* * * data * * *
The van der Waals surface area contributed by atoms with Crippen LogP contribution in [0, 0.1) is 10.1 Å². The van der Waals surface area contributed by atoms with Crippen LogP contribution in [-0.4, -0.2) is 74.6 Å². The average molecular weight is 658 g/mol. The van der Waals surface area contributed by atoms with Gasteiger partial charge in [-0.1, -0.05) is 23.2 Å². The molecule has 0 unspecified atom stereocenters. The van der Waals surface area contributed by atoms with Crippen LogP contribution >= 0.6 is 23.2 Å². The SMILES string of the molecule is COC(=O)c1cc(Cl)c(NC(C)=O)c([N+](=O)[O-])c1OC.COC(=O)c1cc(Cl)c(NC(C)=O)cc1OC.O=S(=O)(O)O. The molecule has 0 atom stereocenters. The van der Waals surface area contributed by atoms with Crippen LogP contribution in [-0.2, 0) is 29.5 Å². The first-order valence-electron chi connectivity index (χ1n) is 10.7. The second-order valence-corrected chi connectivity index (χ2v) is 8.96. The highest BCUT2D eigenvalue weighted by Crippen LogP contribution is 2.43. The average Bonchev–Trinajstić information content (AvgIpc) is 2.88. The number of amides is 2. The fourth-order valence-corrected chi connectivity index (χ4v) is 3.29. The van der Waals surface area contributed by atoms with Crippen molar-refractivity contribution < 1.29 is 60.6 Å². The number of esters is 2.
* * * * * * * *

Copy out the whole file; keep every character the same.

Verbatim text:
The van der Waals surface area contributed by atoms with Crippen LogP contribution in [0, 0.1) is 10.1 Å². The van der Waals surface area contributed by atoms with Crippen LogP contribution in [-0.4, -0.2) is 74.6 Å². The average molecular weight is 658 g/mol. The van der Waals surface area contributed by atoms with Gasteiger partial charge in [-0.1, -0.05) is 23.2 Å². The molecule has 0 unspecified atom stereocenters. The van der Waals surface area contributed by atoms with Crippen LogP contribution >= 0.6 is 23.2 Å². The SMILES string of the molecule is COC(=O)c1cc(Cl)c(NC(C)=O)c([N+](=O)[O-])c1OC.COC(=O)c1cc(Cl)c(NC(C)=O)cc1OC.O=S(=O)(O)O. The molecule has 0 atom stereocenters. The van der Waals surface area contributed by atoms with Crippen LogP contribution in [-0.2, 0) is 29.5 Å². The first-order valence-electron chi connectivity index (χ1n) is 10.7. The second-order valence-corrected chi connectivity index (χ2v) is 8.96. The highest BCUT2D eigenvalue weighted by Crippen LogP contribution is 2.43. The average Bonchev–Trinajstić information content (AvgIpc) is 2.88. The number of amides is 2. The fourth-order valence-corrected chi connectivity index (χ4v) is 3.29. The van der Waals surface area contributed by atoms with Crippen molar-refractivity contribution < 1.29 is 60.6 Å². The number of esters is 2.